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Jun 7, 2024 by |

San Francisco Bay Area Financial Elder Abuse Attorneys: Financial Power Of Attorney Abuse


How Dishonest Agents Use Powers Of Attorney To Steal

Case Example Of Theft

Civil Remedies For POA Abuse

Powers of attorney are incredibly powerful legal instruments. The scope of the appointed attorney-in-fact’s powers is set by law and, unless specifically limited, extends to almost every form of financial transaction. See Cal. Prob. Code §§ 4401 (statutory form for financial POA). (There are also medical powers of attorney, known as Advance Health Care Directives, which are also powerful legal instruments and are also statutory forms, Cal. Prob. Code § 4701.) Individuals with financial powers of attorney (POAs) for someone else have full legal authority over that person’s financial affairs, unless the instrument limits their power in some way.  The potential for abuse of the broad powers granted under powers of attorney is always present.  Misuse of a POA abuse includes outright theft of the principal’s money or property and, in a broader sense, making any decision or taking any action that is not in the donor’s best interest.  The burden of making decisions for a principal is a heavy one, even for the most trustworthy attorney-in-fact. For that reason, we recommend you appoint two trusted individuals as agents under any POA to act jointly.  We also recommend that you never, ever, grant a Power of Attorney to a caregiverCaregivers and others can wield their POA power to change a principal’s entire estate plan and redirect the principal’s assets to themselves.  If an agent has misused a POA to your or an older loved one’s detriment in the San Francisco Bay Area call us at (415)441-8669 or toll free at 1-888-50EVANS (888-503-8267).

Conviction For Theft By Power Of Attorney

In one reported case,[1] a California man was convicted on one felony count of forgery after misusing his power of attorney to steal over $120,000 from the principal’s annuity policy.  The man was sentenced to probation and ordered to pay $120,000 restitution to the beneficiaries of his now deceased victim.  Ten years ago, the principal had purchased a $1.2 million annuity policy.  Just before that, the principal was diagnosed with early onset dementia, according to authorities.  In the following year, the defendant obtained power of attorney for the principal because of his diagnosis. An investigation by the Department of Insurance found that the defendant misappropriated over $120,000 from the principal’s annuity by making six separate withdrawals from the policy without the principal’s knowledge. Defendant allegedly withdrew the funds by impersonating the principal during telephone calls with the insurance company and forging the policy beneficiary’s signature on documents.  As a result of the defendant’s fraudulent actions, the principal incurred an additional loss of approximately $92,000 due to penalties and early withdrawal fees from the insurance company, according to the Insurance Department.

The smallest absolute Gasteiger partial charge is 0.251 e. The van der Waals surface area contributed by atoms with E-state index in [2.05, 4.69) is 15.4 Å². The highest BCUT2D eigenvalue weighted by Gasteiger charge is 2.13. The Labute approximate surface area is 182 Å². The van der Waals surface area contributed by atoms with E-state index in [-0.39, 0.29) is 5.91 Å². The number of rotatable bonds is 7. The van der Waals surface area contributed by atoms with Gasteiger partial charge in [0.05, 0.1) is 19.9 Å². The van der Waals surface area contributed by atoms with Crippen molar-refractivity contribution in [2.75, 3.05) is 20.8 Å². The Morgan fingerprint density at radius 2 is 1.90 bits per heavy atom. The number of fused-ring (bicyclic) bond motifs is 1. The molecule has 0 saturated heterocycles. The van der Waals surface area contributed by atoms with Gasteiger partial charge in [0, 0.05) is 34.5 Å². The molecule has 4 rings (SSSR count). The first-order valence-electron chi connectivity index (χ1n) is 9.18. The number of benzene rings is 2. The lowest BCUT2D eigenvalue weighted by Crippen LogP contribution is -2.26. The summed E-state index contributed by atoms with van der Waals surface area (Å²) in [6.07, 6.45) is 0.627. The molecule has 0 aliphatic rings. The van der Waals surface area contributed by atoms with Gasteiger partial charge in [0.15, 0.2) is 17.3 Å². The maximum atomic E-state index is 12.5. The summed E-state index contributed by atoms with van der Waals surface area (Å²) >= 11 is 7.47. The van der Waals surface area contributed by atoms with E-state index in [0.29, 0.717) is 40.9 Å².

Civil Remedies Against Attorneys-in-Fact For Misuse Of POAs

In addition to possible criminal consequences, misuse of a POA is grounds for civil liability of twice any amounts taken and attorneys’ fees for the victim. Probate Code § 4231.5.  Where the principal is over age 65 or a dependent person (as the principal in the reported case), the misuse also constitutes criminal and civil financial elder or dependent adult abuse under California law.  Penal Code § 368; Cal. Welf. & Inst. Code § 15610.30.  Agents who wrongfully take the property of seniors are responsible not only for twice the amount taken under the Probate Code but also, under the Elder Abuse Act, enhanced damages.  Both the Probate Code and the Elder Abuse Act grant the injured senior attorneys’ fees and expenses incurred in suing to get their property back. Probate Code § 4231.5(c); Cal. Welf. & Inst. Code § 15657.5.  In addition to straightforward theft, California law also prohibits an agent from designating beneficiaries or creating future (or survivorship) interests in the principal’s property unless specifically authorized to do so in a POA.  Cal. Prob. Code § 4264.  The agent is strictly prohibited from making or revoking the principal’s Will. Cal. Prob. Code § 4265. 

Contact Us

Ingrid M. Evans can represent you if an agent has misused a Power of Attorney granted by you or an older loved one in the San Francisco Bay Area.  If you need help, call us today at 415-441-8669 or toll free at 1-888-50EVANS (888-503-8267).or by email at <a href=””></a>. Ingrid will pursue all remedies available against the agent, including attorneys’ fees and expenses for the older person required to bring an action based on the agent’s wrongful conduct.

[1] Evans Law Firm, Inc. was not involved in the reported case in any way.

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